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German TT - Rennsteig


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Ok so I thought it was about time I braved the great collective of RMWebbers and showed my attempt at modelling a German Line.

 

Let me start, most people know me as an N Gauge Modeller, but due to my Daughter & her family being in the Army and ending up posted to Paderborn, Mrs C and I made numerous visits to Germany (Which I was never posted too in my time in the RAF) Anyway on a couple of our visits we somehow ended up at Miniatur Wunderland, quite how that happened I'm not sure :P:P

 

I entered into a discussion with Mrs C and I mentioned that I fancied doing something completely different to my 1970's/1980's BR Blue N Gauge, so she said "How about something German??"  and that set the old mind ticking, anyway fast forward to last years Warley and a chat with @PaulRhB and also with a friend of mine and I was off looking at German Stock. After I nearly had a heart attack when I discovered how much the stuff that Paul runs, I had to start looking down the price range, when I was pointed towards TT gauge. I helped a mate out with his layout Grunow and I was hooked with TT.

 

Much trawling through books followed and eventually we came across Rennsteig, (I can't remember which book this plan came from) and I thought "That looks great, simple but interesting" and I liked the fact that it's a former through station that's been turned into an end of line station.

 

After a few weeks track was purchased from Modellbahnshoppe Elriwa and the track system chosen is Keuhne, however I've since discovered that Keuhne points are very fragile, but as they have a spring I still prefer them to Tillig. Track laying has commenced and so far is as per the photos, it's almost finished just the board joints to sort out and then I can take one board down and connect the Fiddle Yard board to lay track on there.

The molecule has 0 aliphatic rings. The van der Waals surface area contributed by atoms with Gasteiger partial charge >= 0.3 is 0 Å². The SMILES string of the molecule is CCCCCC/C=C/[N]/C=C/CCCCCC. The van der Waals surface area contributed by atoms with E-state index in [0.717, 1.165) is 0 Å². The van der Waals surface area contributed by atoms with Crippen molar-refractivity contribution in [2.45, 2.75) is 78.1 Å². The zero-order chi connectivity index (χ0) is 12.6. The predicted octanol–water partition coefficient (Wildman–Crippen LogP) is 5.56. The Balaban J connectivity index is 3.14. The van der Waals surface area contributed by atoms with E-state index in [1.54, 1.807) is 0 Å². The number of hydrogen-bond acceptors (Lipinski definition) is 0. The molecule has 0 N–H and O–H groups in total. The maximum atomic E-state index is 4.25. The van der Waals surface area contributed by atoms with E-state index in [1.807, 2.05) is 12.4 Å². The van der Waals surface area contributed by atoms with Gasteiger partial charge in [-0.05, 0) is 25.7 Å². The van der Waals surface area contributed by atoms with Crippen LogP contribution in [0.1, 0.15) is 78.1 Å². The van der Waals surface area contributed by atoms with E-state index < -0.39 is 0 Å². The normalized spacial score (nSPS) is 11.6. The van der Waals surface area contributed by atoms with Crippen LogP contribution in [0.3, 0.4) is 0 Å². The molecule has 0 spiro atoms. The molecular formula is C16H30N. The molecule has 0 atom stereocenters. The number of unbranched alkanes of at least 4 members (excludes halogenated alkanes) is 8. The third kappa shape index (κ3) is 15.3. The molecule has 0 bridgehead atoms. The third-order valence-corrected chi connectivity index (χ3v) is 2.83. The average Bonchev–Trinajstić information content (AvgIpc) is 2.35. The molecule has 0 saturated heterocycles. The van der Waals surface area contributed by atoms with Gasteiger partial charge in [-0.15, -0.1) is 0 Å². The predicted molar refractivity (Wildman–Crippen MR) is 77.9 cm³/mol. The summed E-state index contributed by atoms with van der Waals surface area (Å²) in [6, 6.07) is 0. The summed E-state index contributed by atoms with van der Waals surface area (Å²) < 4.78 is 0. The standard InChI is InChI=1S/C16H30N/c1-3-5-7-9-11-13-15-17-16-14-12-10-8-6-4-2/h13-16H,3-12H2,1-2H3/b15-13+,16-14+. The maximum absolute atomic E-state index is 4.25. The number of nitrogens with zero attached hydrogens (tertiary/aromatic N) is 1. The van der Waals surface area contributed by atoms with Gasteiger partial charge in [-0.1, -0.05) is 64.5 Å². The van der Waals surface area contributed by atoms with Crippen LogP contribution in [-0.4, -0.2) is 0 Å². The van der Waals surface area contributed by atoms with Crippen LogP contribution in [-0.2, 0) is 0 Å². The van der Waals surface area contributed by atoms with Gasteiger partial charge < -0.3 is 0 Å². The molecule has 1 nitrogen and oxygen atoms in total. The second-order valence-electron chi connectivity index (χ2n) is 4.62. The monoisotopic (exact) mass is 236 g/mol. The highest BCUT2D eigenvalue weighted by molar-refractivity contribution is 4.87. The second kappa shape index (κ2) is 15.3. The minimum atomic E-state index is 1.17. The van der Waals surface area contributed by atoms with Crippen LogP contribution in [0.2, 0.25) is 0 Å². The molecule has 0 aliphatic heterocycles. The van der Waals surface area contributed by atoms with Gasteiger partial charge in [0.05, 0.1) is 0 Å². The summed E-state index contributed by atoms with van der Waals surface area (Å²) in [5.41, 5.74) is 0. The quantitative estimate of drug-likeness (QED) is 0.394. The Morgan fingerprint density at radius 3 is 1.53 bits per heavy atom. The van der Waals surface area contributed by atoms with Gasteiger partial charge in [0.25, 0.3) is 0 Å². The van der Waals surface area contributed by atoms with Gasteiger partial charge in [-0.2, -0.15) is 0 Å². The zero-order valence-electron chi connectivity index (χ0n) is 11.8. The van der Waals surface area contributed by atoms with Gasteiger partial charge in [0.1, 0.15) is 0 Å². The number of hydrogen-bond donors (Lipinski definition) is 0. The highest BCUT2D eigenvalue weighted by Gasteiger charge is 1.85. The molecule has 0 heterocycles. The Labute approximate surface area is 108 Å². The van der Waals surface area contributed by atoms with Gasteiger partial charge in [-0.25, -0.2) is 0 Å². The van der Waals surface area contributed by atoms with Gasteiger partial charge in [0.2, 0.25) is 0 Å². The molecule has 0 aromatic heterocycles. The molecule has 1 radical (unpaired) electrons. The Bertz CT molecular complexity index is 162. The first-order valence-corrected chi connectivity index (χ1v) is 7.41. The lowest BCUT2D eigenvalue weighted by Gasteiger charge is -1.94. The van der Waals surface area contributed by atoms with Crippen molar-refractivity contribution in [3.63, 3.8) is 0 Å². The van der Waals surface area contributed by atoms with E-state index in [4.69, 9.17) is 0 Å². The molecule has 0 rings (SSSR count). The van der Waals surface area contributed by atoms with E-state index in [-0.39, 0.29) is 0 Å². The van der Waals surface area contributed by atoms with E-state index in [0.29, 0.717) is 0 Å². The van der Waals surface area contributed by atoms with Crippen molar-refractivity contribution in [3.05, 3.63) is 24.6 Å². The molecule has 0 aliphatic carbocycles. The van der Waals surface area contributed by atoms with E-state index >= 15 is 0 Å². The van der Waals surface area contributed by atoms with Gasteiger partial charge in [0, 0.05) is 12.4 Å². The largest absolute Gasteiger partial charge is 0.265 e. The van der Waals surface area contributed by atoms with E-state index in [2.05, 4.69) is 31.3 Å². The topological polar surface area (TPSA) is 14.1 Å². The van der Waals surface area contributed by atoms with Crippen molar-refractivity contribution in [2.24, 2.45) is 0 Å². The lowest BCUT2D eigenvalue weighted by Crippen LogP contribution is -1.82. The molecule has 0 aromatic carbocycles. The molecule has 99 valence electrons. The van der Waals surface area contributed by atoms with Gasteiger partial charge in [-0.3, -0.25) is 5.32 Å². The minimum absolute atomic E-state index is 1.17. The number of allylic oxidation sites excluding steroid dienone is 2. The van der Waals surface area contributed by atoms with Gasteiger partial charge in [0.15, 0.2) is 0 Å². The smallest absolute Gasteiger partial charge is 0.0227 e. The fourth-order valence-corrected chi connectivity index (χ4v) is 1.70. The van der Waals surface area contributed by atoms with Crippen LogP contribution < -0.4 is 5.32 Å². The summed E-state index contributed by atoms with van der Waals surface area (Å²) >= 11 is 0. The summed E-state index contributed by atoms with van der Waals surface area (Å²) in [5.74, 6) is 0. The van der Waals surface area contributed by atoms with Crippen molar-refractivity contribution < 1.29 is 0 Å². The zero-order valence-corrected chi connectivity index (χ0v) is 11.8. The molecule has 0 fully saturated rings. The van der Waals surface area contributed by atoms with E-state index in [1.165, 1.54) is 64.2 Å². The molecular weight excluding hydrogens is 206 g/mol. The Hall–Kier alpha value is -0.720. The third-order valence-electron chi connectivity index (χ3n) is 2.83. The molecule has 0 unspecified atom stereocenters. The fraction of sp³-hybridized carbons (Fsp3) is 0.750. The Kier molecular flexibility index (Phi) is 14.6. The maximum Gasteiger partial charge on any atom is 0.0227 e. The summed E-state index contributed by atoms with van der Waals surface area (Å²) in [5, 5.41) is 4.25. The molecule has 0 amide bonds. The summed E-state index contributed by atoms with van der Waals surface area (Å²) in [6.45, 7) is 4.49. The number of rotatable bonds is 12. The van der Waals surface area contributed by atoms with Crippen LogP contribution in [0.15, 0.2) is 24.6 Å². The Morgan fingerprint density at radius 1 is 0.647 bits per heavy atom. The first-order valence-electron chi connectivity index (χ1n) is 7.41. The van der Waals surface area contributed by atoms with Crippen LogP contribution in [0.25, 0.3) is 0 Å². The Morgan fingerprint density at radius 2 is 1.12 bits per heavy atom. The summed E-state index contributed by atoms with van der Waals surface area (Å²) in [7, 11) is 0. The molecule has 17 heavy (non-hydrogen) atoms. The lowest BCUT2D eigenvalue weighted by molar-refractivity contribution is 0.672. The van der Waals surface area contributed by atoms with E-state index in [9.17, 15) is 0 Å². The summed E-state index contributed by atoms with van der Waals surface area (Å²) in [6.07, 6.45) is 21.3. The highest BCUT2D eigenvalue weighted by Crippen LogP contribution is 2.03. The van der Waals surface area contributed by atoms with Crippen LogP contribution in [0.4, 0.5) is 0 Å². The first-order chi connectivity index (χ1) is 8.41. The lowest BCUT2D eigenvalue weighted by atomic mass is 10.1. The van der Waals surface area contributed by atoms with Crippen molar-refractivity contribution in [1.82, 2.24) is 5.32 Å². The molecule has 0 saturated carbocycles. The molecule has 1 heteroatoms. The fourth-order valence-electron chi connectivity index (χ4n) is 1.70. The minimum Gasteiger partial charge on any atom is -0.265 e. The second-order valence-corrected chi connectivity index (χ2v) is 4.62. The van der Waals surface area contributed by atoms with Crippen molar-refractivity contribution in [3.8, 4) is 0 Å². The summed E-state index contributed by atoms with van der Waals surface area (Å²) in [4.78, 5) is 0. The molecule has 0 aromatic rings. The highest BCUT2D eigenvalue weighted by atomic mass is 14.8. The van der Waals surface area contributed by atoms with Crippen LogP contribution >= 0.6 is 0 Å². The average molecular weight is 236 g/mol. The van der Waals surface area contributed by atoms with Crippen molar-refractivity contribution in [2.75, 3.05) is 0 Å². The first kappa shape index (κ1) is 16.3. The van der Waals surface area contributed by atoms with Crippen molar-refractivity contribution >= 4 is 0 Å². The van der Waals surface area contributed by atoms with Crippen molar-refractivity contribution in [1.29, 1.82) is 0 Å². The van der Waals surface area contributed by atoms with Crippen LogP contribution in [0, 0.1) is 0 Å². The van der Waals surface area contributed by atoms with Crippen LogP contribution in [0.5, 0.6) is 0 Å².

Next decision is, Which type of Point Motor to use, a Solenoid type or Servo?? Bearing in mind my perception of Keuhne Points being quite fragile I wonder if Solenoids might be too fierce for them, but Servos in the guise of Tortoise/Cobalt are a bit pricey and rather large, so I might just go down the small Servo route, decisions, decisions??

 

One thing I do know is that it will be wired as a DC layout, but I may eventually go down the DCC route, I have a DCC controller and most of my stock is fairly new Piko/Tillig and therefore are DCC Ready.

 

Oh and it'll be set around reunification, with a little bit of a stretch to cover most of Epoch IV, just so I can run an East German Steam Engine, but :secret::secret: don't say that too loud, as I'm known as an ardent Diesel man ;)

 

Anyway, enough of my waffle as I've probably bored you all to tears now, I'll keep this updated as I go and hopefully I'll have trains running soon.

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;) To be honest I was originally going to use TT mechs to do the Harz and did clear out all my Swiss HOm to afford the HSB stuff ;) 

Great stuff, I remember staying in Germany about 35 years ago and there was an army base nearby, a loco and wagon went flying by and my host explained it would soon be followed by a military train, sure enough it was. 

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At one point there was a Sundays only service to Rennsteig achieved by extending a service that originally starts at somewhere like Erfurt, and there are a few nicely repainted wagons in the station. IIRC there is a railway themed restaurant in the station building, but I didn't have time to go in.

 

Jon

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I think this is a great choice of prototype. Look forward to seeing updates!

 

 

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A Rennsteig Shuttle service arriving at Bhf Rennsteig on 27 January 2018.

 

To pick up  on earlier comments: the station cafe was open when I visited, so after a route march along the trackbed of the former Kleinbahn to Frauenwald and back, I treated myself to Kaffee und Kuchen. Then back down the hill to Ilmenau in the next Shuttle.

 

Most of the rolling stock pictured by @jonhall above was not present on that date.

Edited by readingtype
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This is a station I've considered modelling myself — and might still do — though in N gauge rather than TT, and set in the period when 94s and 118s were both in use. There's an article on the station in the April 1983 Eisenbahn Kurier, including a photograph of 94- and 118-hauled trains in the station simultaneously.

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On 24/09/2020 at 18:20, jonhall said:

Photos from 2014, I was in the area for the Meiningen open day.

 

Jon